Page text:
It appears the ubiquitous drink of our youth – cordial – is on the nose as sales plummet and consumers look for a healthier alternative.
A new study by Roy Morgan Research has found a million less Australians are drinking cordial than they were in 2009. However, it wasn’t all bad news with some brands – namely the adult-skewed Bickford’s – actually increasing sales.
Roy Morgan found that in 2009, almost 35 per cent of Australians aged 14+ (6.2 million people) consumed cordial at least once in an average four weeks. Fast forward to 2016 and that figure now sits at 26 per cent or 5.2 million people drinking cordial per four weeks.
Such a significant decline in consumption has obviously impacted on the popularity of certain brands. Cottee’s cordial, while still the leading brand, is the highest-profile casualty: whereas it was consumed by 2.4 million Australians in an average four weeks back in 2009, it has since dropped to 1.8 million, a spillage of 600,000 consumers per month. Golden Circle has slipped from 1.2 million to 1 million drinkers, while Schweppes cordial lost 150,000 drinkers (420,000 down from 570,000).
Consumption of top 6 cordial brands: 2009 vs 2016
But the most dramatic shift since 2016 has been the rise of Bickford’s Cordial, which has gone from 622,000 consumers in any given four weeks to just over 1.4 million, a growth of 125 per cent.
And it appears Aussies are loyal to their local manufacturers. Bickford’s sales are strongest in its home state of South Australia. While Queenslanders are similarly loyal to their home-grown brand, Golden Circle.
In contrast, Cottee’s remains comfortably ahead of the pack in NSW, where 37.7 per cent of cordial drinkers consume it at least once in an average four weeks, ahead of 26.8 per cent who drink Bickford’s.
Commenting on the study, Roy Morgan’s industry communications director Norman Morris said: “Like similar downturns in fruit juice and soft drink consumption in recent years, the latest Roy Morgan data shows there has also been a gradual move away from cordial. With stories about how much sugar Australians consume frequently in the news, a growing awareness of cordial’s high sugar content may be one reason for this downturn.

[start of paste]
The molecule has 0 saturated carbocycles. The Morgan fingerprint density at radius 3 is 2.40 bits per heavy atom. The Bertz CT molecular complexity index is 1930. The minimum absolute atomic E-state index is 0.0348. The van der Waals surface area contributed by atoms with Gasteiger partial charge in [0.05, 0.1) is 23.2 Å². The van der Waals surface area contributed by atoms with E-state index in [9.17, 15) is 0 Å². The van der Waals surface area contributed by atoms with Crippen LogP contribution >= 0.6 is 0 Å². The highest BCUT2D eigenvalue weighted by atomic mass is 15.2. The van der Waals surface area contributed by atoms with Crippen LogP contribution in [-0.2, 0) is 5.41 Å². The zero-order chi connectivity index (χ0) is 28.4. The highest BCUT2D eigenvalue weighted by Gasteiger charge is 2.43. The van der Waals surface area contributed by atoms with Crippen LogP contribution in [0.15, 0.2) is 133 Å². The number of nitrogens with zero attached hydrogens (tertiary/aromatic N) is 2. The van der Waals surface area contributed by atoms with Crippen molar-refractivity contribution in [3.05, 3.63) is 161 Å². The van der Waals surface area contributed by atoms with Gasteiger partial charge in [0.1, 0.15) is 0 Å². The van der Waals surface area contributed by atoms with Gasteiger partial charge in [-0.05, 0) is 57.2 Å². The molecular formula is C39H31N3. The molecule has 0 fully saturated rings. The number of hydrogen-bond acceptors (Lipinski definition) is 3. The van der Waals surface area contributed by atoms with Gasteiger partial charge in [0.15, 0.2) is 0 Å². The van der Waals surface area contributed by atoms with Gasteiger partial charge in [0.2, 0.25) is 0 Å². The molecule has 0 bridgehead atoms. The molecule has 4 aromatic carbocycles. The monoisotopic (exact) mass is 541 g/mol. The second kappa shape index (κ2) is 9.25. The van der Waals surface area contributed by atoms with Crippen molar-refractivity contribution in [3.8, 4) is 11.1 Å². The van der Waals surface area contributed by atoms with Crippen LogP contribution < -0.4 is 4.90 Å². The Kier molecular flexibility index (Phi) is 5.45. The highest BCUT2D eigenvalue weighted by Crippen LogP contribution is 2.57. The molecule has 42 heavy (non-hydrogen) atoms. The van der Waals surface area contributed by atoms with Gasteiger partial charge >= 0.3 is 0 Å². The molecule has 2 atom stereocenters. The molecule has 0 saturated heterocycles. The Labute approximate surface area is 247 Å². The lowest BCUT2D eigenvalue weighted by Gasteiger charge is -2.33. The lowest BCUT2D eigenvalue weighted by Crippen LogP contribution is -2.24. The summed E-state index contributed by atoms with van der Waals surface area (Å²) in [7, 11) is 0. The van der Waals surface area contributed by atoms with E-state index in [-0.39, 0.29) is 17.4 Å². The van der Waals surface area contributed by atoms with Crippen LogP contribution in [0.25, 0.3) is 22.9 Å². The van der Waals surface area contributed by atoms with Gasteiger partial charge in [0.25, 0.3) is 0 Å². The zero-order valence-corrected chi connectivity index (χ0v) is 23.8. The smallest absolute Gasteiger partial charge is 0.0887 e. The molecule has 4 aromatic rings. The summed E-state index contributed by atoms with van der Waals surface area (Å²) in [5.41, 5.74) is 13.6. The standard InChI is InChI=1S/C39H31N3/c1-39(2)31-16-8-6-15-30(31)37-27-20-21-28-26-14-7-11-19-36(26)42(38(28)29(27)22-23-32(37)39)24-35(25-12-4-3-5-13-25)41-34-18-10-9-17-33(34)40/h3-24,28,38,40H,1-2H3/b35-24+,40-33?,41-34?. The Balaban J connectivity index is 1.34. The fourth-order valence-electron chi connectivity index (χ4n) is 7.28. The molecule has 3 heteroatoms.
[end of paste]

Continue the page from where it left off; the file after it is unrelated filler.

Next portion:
“Amid such a challenging market, Bickfords’ escalating popularity makes for a fascinating case study. Since 2009, when it lagged behind Cottee’s by nearly 1.8 million consumers per four weeks, Bickford’s is fast closing the gap on the long-time category leader.
“Bickfords’ dizzying rise can’t be attributed to it being a new brand with novelty value – it was founded more than 140 years ago! But it seems to have struck a chord with older cordial drinkers lately, with advertising that appeals to adult sensibilities (such as its whimsical “Makes the ordinary extraordinary” campaign), not to mention its appeal as an excellent mixer. In fact, nearly 50 per cent of people who consume Bickford’s cordial are aged 50 or over, compared with 30 per cent of Cottee’s drinkers.
“Furthermore, the 50+ demographic currently comprises 38 per cent of total Australian cordial drinkers (up from 30.5 per cent in 2009), whereas the younger age brackets now account for a smaller proportion. By targeting mature drinkers in a beverage category usually associated with younger consumers, Bickford’s have shown a strong understanding of this changing market,” he said.